Change in airway inflammatory markers in Danish energy plant workers during a working week

Introduction: It is well known that exposure to organic dust can cause adverse respiratory effect. The pathogen-associated molecular patterns (PAMPS) in the organic dust, such as endotoxin from Gram-negative bacteria cell wall and fungal components, can trigger the release of cytokine (e.g. Interleukin 1 beta (IL-1 beta)) and chemokine (e.g. Interleukin 8 (IL-8)) from the immune cells in the airways. Objective: To evaluate the potential inflammatory effects of organic dust exposure in energy plants in Denmark. Materials and methods: Nasal lavage (NAL) and exhaled breath condensate (EBC) were sampled at Monday morning (referred to as before work) and again at Thursday afternoon (referred to as after work). NAL IL-8, EBC pH, IL-1 beta concentration were measured. Personal exposure to endotoxin and dust was calculated from time spent on different tasks and measured average work area exposures. Results: Before work, workers from biofuel plants had a higher IL-1 beta and IL-8 concentration compared to conventional fuel plants (control group). Specifically, the IL-1 beta level of moderately and most exposed group, and IL-8 level of the least exposed group were higher compared to the control group. The changes of IL-1 beta, pH and IL-8 during a work week were not significant. Workers with rhinitis had a lower percentage change of IL-8 compared to healthy workers. Conclusions: An increased level of EBC IL-1 beta in biofuel energy plant workers before work indicated a chronic or sub-chronic inflammation. The percentage change of IL-8 was lower in workers with rhinitis compared to healthy workers.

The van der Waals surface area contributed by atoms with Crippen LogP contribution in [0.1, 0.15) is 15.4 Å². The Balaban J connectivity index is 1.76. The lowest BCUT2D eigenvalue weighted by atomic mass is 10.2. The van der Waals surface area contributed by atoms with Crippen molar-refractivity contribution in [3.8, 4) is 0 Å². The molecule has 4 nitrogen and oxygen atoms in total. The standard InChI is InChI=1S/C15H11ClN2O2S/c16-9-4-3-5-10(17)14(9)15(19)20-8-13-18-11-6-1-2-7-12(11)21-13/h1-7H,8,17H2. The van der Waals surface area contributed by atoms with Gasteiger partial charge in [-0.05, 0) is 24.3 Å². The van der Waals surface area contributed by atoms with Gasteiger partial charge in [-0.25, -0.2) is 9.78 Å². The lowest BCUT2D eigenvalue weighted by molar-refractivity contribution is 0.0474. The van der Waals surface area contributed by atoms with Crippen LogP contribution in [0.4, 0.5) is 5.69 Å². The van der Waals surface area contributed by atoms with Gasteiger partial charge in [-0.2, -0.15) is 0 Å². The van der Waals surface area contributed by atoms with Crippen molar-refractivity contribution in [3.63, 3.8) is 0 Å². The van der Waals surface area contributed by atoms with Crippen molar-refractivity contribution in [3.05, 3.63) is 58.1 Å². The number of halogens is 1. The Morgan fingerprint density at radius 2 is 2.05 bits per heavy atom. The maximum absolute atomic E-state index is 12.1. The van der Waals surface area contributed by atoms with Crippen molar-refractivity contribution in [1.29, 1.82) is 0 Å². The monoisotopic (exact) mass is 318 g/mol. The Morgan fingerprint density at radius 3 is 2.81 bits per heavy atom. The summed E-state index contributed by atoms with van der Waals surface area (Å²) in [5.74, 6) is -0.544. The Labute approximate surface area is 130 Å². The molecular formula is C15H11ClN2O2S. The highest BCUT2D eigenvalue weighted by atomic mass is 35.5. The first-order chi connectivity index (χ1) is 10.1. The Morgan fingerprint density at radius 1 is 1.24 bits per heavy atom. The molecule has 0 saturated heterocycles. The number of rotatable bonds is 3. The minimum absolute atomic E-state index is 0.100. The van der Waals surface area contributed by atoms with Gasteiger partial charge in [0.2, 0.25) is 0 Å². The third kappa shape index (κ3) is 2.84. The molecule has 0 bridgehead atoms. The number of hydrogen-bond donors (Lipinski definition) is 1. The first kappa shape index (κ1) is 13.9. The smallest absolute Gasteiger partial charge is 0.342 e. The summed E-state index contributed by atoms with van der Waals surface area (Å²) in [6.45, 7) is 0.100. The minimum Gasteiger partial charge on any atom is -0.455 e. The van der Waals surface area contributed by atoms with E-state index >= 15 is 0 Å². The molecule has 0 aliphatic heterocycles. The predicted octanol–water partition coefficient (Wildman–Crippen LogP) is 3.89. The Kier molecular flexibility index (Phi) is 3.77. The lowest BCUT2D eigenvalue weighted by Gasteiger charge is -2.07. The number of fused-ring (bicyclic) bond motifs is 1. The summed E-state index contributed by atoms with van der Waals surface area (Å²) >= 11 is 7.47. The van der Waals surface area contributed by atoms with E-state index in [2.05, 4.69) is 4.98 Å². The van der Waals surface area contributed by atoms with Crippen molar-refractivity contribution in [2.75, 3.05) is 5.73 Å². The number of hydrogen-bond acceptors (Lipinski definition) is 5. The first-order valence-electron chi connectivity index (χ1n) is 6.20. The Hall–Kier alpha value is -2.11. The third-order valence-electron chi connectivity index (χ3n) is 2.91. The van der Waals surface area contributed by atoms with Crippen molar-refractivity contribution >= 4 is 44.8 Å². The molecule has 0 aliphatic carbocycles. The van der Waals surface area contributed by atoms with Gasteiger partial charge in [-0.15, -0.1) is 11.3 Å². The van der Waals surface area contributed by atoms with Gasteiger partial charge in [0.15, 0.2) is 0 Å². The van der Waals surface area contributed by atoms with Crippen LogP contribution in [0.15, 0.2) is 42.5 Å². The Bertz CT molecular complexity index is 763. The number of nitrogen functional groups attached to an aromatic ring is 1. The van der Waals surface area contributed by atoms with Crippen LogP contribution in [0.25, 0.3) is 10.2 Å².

Source: Zheng YD, Schlunssen V, Bonlokke J, et al. Annals of Agricultural and Environmental Médicine, 2014, 21 (3), p. 534-40. 

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